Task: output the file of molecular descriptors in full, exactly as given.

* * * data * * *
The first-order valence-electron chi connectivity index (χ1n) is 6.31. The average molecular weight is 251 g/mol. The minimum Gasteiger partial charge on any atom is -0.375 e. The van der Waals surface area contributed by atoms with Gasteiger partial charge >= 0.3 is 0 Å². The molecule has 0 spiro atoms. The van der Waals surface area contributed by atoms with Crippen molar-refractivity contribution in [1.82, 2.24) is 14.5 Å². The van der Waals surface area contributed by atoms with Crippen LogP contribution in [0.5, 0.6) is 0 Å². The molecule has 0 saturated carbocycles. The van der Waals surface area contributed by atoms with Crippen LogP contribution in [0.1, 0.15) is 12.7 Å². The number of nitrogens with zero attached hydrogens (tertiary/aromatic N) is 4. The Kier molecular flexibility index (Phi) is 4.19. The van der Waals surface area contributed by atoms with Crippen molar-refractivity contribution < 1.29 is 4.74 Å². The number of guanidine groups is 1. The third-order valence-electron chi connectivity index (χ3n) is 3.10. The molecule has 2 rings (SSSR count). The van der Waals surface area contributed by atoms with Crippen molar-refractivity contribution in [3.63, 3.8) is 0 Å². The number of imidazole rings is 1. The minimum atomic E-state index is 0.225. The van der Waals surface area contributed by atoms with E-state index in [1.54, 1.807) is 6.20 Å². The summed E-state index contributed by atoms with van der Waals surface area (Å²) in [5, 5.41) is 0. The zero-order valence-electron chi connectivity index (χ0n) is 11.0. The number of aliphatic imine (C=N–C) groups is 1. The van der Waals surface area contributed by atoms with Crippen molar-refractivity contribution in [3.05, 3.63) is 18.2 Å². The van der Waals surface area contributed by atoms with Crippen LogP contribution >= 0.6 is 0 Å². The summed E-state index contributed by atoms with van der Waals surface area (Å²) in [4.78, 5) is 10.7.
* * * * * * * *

The first-order valence-electron chi connectivity index (χ1n) is 6.31. The average molecular weight is 251 g/mol. The minimum Gasteiger partial charge on any atom is -0.375 e. The van der Waals surface area contributed by atoms with Gasteiger partial charge >= 0.3 is 0 Å². The molecule has 0 spiro atoms. The van der Waals surface area contributed by atoms with Crippen molar-refractivity contribution in [1.82, 2.24) is 14.5 Å². The van der Waals surface area contributed by atoms with Crippen LogP contribution in [0.5, 0.6) is 0 Å². The molecule has 0 saturated carbocycles. The van der Waals surface area contributed by atoms with Crippen LogP contribution in [0.1, 0.15) is 12.7 Å². The number of nitrogens with zero attached hydrogens (tertiary/aromatic N) is 4. The Kier molecular flexibility index (Phi) is 4.19. The van der Waals surface area contributed by atoms with Crippen molar-refractivity contribution < 1.29 is 4.74 Å². The number of guanidine groups is 1. The third-order valence-electron chi connectivity index (χ3n) is 3.10. The molecule has 2 rings (SSSR count). The van der Waals surface area contributed by atoms with Crippen molar-refractivity contribution in [3.63, 3.8) is 0 Å². The number of imidazole rings is 1. The minimum atomic E-state index is 0.225. The van der Waals surface area contributed by atoms with E-state index in [1.54, 1.807) is 6.20 Å². The summed E-state index contributed by atoms with van der Waals surface area (Å²) in [5, 5.41) is 0. The zero-order valence-electron chi connectivity index (χ0n) is 11.0. The number of aliphatic imine (C=N–C) groups is 1. The van der Waals surface area contributed by atoms with Crippen molar-refractivity contribution in [3.05, 3.63) is 18.2 Å². The van der Waals surface area contributed by atoms with Crippen LogP contribution >= 0.6 is 0 Å². The summed E-state index contributed by atoms with van der Waals surface area (Å²) in [4.78, 5) is 10.7.